Your Speech Patterns Affect Sales Performance

Speech Patterns Affect Sales

Eastern accents, like those spoken by New Yorkers, are normally a very fast rate of speech. Southern drawl, like those spoken by people from the South, is a much slower rate of speech. And, when you speak with the Midwesterner, the speech pattern is totally different. How do these different accents, speech patterns, and speech rates affect sales and telemarketing efforts?

There is a lot of evidence that speech rate and accents affect sales. For years, consultant have tried to analyze how accents and speech rate impact both face to face sales and tele-consulting sales. There is nothing conclusive, but leading sales authorities all agree that accents and speech rates do affect sales performance.

Many companies like to hire people with radio voices, hoping that the voice quality will impact sales performance. Many companies do speech test when hiring individuals who will have constant interaction with other people. The “theatrical” voice does appear to reduce resistance.

Importance of Speech Rate

Why is speech rate important? Let’s explore the reasons. Sales calls and telemarketing calls are almost always an interruption. People are eating dinner, or watching movies on TV. The prospects are certainly not anticipating the TSR’s call. While our brain when focused, can understand 600 words a minute, the prospects brain takes five to ten seconds to adjust to the new rate of speech by the agent. It simply takes the brain a few seconds to put speech rate, accent, and message together so communication can occur.

A Midwesterner, who speaks at 170 words per minute (WPM), will have problems communicating (at first), with a New Yorker, who speaks at 240 words per WPM. What does that mean? It means they will miss or not understand the agent’s name, company, and possibly the primary calling purpose.

Why do you think that many large telemarketing service bureaus go to Omaha Nebraska to establish their call centers? The Reason:

  • there is little if any accent in the middle part of America
  • their rate of speech is moderate when compared with Southerners and New Yorkers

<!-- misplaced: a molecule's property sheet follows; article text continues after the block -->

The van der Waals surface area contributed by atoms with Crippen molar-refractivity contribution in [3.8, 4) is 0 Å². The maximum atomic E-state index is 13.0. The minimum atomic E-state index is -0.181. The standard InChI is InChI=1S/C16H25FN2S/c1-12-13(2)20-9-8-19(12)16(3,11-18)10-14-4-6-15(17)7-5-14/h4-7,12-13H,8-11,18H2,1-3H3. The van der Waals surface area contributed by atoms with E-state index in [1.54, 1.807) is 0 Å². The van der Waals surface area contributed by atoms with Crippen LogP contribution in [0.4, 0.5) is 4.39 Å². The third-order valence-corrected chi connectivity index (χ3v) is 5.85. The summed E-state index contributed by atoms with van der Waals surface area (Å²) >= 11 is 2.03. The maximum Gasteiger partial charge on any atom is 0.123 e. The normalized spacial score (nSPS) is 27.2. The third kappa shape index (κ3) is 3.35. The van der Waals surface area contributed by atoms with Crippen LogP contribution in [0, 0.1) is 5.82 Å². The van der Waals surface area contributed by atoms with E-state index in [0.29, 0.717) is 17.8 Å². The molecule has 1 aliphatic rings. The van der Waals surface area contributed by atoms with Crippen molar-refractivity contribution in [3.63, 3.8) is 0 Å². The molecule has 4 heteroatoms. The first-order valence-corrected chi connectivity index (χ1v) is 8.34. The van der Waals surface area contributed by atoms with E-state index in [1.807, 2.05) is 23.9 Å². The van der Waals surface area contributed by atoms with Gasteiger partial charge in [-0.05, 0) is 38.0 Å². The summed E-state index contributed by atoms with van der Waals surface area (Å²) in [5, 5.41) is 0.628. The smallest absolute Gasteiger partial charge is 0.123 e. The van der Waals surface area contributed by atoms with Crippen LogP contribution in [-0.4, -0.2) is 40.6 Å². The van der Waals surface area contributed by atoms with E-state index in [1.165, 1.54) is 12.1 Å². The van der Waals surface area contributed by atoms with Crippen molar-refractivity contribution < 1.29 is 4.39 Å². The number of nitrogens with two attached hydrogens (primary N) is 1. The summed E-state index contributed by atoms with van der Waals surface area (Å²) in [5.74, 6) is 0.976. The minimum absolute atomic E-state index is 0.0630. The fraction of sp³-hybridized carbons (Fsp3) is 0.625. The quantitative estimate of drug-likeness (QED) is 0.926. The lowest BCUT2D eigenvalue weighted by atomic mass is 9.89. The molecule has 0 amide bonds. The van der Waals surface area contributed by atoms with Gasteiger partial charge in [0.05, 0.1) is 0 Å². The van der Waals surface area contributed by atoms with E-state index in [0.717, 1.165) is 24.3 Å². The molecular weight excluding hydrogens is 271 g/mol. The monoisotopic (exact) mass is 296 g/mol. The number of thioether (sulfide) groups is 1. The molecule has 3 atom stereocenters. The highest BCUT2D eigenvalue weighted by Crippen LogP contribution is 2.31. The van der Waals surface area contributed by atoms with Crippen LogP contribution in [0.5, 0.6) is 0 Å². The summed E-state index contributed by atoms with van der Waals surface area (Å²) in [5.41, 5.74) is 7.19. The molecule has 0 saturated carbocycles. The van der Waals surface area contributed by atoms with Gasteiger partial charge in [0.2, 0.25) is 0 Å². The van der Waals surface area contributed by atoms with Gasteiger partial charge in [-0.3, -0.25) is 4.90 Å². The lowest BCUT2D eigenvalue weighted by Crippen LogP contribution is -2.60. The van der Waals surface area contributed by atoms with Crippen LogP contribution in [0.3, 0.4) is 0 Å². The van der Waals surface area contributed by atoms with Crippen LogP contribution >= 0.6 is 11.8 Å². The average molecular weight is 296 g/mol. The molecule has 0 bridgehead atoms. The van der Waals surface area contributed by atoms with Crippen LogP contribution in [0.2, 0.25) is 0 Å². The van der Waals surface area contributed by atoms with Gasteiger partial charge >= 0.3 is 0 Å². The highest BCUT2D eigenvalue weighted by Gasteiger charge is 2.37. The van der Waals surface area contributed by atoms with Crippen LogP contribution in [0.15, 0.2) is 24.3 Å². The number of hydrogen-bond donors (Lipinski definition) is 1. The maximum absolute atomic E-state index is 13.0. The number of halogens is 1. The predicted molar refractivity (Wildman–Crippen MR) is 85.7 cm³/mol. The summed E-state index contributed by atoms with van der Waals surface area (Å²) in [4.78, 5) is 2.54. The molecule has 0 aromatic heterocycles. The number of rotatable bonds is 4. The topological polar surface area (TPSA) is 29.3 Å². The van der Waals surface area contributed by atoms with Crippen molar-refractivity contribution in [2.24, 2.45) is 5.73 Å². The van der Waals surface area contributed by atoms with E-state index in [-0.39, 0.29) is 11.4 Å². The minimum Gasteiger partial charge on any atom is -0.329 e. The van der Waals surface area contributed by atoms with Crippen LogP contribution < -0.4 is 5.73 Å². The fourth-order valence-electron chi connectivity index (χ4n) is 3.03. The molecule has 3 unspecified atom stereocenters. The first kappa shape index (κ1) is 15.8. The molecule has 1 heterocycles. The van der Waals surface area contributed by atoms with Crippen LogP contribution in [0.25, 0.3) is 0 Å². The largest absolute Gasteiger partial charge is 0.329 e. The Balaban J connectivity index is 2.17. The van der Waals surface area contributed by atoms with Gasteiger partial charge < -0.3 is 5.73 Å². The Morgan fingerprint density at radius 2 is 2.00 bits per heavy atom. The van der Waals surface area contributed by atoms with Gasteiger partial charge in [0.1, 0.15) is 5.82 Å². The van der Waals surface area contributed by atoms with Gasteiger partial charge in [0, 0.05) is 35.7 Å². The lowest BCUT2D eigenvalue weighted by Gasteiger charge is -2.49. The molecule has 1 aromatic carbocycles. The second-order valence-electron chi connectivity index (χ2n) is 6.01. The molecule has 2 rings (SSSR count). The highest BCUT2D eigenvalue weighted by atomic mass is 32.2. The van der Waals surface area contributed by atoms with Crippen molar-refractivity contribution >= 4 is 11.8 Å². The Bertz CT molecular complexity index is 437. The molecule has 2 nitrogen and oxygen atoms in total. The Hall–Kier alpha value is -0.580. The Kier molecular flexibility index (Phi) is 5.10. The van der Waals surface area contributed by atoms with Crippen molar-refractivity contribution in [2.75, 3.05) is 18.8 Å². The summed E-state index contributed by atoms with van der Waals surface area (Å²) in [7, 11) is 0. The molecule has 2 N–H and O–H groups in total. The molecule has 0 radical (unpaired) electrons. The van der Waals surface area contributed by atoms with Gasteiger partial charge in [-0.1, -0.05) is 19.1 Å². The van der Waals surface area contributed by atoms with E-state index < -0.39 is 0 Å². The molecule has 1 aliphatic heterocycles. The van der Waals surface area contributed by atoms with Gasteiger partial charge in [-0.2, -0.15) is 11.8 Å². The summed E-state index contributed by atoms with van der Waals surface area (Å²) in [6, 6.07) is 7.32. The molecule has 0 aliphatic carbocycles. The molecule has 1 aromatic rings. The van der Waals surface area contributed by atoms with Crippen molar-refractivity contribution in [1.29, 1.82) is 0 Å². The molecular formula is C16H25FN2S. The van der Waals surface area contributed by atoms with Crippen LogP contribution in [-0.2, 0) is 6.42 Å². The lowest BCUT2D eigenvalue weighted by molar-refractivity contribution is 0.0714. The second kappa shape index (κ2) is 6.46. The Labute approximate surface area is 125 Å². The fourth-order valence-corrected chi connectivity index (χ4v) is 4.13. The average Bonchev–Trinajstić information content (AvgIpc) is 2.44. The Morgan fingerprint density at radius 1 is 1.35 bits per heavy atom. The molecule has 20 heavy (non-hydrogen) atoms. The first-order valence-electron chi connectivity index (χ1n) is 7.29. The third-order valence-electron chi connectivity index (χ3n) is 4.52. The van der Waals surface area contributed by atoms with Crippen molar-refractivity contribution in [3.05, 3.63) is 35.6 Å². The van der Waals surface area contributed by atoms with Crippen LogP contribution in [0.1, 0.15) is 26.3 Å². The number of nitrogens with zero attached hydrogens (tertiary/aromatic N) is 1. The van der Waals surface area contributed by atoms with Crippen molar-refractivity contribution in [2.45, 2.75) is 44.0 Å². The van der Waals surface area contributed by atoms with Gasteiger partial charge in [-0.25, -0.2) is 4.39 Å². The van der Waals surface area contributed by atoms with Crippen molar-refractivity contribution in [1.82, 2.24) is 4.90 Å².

The Ideal Rate of Speech – 180 Word Test

The Pennsylvania Bell Company measured speech rate by putting out a 180 word test to measure it. This test can help train your agents to speak at the best speech rate. It works by timing your agents while they read this test: longer than one minute is too slow; less than one minute is too fast. Here is the 180 Word Statement by Pennsylvania Bell Company:

Most experts agree that the ideal rate of speech is between one hundred and eighty to two hundred words per minute. At this rate, people who are listening to you will be able to hear and understand what you are saying. In the United States there are different patterns of speech that are the product of geographic areas. In the northeastern part of the country, people tend to speak faster than others while people from the southern states speak slower than the ideal rate. However, people in the mid-western states will tend to speak the one hundred and eighty word rate. To test yourself, note your start and finish time. Use the second hand of a clock to do this. If you read this statement in less than one minute you are speaking too fast and should make an effort to slow down. But if you read this statement in more than a minute, you are speaking too slowly and should try to speak faster when talking on the phone.

How to improve your agents performance

Take one of your scripts and identify the first 180 words. Have your agents try and read them within one minute. If you mark ten second intervals, it will help you identify speech patterns and habits, both good and bad, in your agents. Once identified, you can begin the process of correcting bad habits and emphasizing good ones. Another helpful suggestion is to perform this test over the phone or in front of other agents.



Source by Judd Humpherys

You may also like...

Leave a Reply

Your email address will not be published. Required fields are marked *

This site uses cookies to enhance your experience. By continuing to the site you accept their use. More info in our cookies policy.     ACCEPT